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Discussion Starter · #3 ·
I agree on the prices being too high.
My German handgun collection lacked a P210 when I walked in, and still lacks a P210.
They have a stunning NIB FNH/Browning BDA 380 (Beretta Italy produced) that was calling my name. $800 was just a little too much. Every time I've ask if they're willing to haggle, I'm told no. This had me walk without asking for a better price.
I've paid full price at that Cabela's for a P5, a P220, and a P232 (all used guns in the Library section).
The BDA 380 was beautifully polished deep blue steel exhibiting absolutely no wear, and had the perfect dark shade of fine grain oak grips. Even had the early "B" medallions in grips, not the buck head medallions that the later production examples got.
I'm not a big fan of 380acp, but 13 rds and a 3.8" barrel ups my interest.
 

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I don't understand what makes the Swiss P49/210 worth the asking prices. Yes, they're a military handgun of the highest quality but that same quality is available in a new P210 for much less. The Swiss haven't fought a war in over 300 years so their guns don't have the allure of military guns that have seen action. Swiss Lugers are of the highest quality but are not valued or collected like the German Lugers. Being 30 caliber may have a small bearing on that. I'm not trying to insult anyone who thinks they are worth the price but I just don't see it.
 

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Those P210 prices are too high based on what I can see in the photos. That said, handle and shoot a vintage Swiss P210 and the premium value that they fetch will become obvious in a couple of milliseconds. I sure can鈥檛 follow the logic about the lack of 鈥渁llure鈥 for Swiss firearms because they haven鈥檛 been in a war in centuries.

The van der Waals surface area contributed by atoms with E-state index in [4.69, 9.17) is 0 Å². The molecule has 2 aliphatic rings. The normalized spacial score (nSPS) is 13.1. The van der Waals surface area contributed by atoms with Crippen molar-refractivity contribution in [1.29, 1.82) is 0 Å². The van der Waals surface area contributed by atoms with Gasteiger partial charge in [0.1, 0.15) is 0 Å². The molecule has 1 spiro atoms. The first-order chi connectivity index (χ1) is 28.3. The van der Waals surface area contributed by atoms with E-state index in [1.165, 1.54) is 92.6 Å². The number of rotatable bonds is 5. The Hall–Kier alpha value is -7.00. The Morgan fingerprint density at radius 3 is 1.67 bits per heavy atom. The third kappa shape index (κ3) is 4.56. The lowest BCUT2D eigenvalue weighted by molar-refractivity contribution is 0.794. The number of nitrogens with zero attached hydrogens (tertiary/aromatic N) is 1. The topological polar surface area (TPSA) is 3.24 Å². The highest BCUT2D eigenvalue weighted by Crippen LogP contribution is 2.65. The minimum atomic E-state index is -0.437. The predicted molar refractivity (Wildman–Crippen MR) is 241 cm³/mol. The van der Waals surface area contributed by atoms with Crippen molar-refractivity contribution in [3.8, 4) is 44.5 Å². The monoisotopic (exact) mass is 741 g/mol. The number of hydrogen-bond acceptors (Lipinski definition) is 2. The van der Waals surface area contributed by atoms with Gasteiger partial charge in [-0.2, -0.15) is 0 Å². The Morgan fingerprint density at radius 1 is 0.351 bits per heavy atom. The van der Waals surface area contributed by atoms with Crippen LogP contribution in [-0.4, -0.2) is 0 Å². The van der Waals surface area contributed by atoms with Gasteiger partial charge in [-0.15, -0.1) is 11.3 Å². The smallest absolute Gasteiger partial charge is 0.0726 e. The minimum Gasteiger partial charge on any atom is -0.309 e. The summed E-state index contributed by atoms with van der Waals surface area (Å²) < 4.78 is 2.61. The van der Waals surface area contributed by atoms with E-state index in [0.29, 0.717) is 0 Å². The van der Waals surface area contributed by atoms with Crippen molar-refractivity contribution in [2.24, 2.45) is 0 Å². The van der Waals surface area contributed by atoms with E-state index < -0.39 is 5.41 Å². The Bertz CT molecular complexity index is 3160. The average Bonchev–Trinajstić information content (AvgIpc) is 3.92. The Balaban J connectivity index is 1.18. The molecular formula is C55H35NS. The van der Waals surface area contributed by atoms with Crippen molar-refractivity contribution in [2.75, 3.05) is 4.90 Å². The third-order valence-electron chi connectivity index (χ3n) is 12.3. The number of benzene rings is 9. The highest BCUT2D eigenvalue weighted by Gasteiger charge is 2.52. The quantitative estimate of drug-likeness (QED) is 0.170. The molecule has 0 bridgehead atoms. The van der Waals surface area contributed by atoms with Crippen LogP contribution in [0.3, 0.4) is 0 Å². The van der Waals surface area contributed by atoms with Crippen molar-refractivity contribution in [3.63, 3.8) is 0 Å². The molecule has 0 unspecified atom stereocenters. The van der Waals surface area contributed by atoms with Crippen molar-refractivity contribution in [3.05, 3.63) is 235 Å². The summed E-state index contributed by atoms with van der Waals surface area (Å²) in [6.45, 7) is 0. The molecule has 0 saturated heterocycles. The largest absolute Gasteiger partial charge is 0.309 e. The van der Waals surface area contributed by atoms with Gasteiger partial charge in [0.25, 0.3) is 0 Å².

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Discussion Starter · #10 ·
That surprises me. No interest in the P210?
It's on my radar. Not much of a rush to purchase one.

I take the Pardini GT9 6" to the range when I want to shoot small groups with an exceptional trigger.
 
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It's on my radar. Not much of a rush to purchase one.

I take the Pardini GT9 6" to the range when I want to shoot small groups with an exceptional trigger.
I can understand that. My interest is mainly in older guns. I give up some performance for a bit of class. If I was shooting competition though I would be all about the performance.

The current US production P210 that I handled at my LGS had a nicer trigger than my Swiss and they're cheaper. You might want to look into one of those.
 

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Discussion Starter · #12 ·
I can understand that. My interest is mainly in older guns. I give up some performance for a bit of class. If I was shooting competition though I would be all about the performance.

The current US production P210 that I handled at my LGS had a nicer trigger than my Swiss and they're cheaper. You might want to look into one of those.
I've not had the chance to handle a US made P210. Will have to get my hands on one.
 
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The logic is pretty simple. Firearms that served in a major war are more interesting because they have history.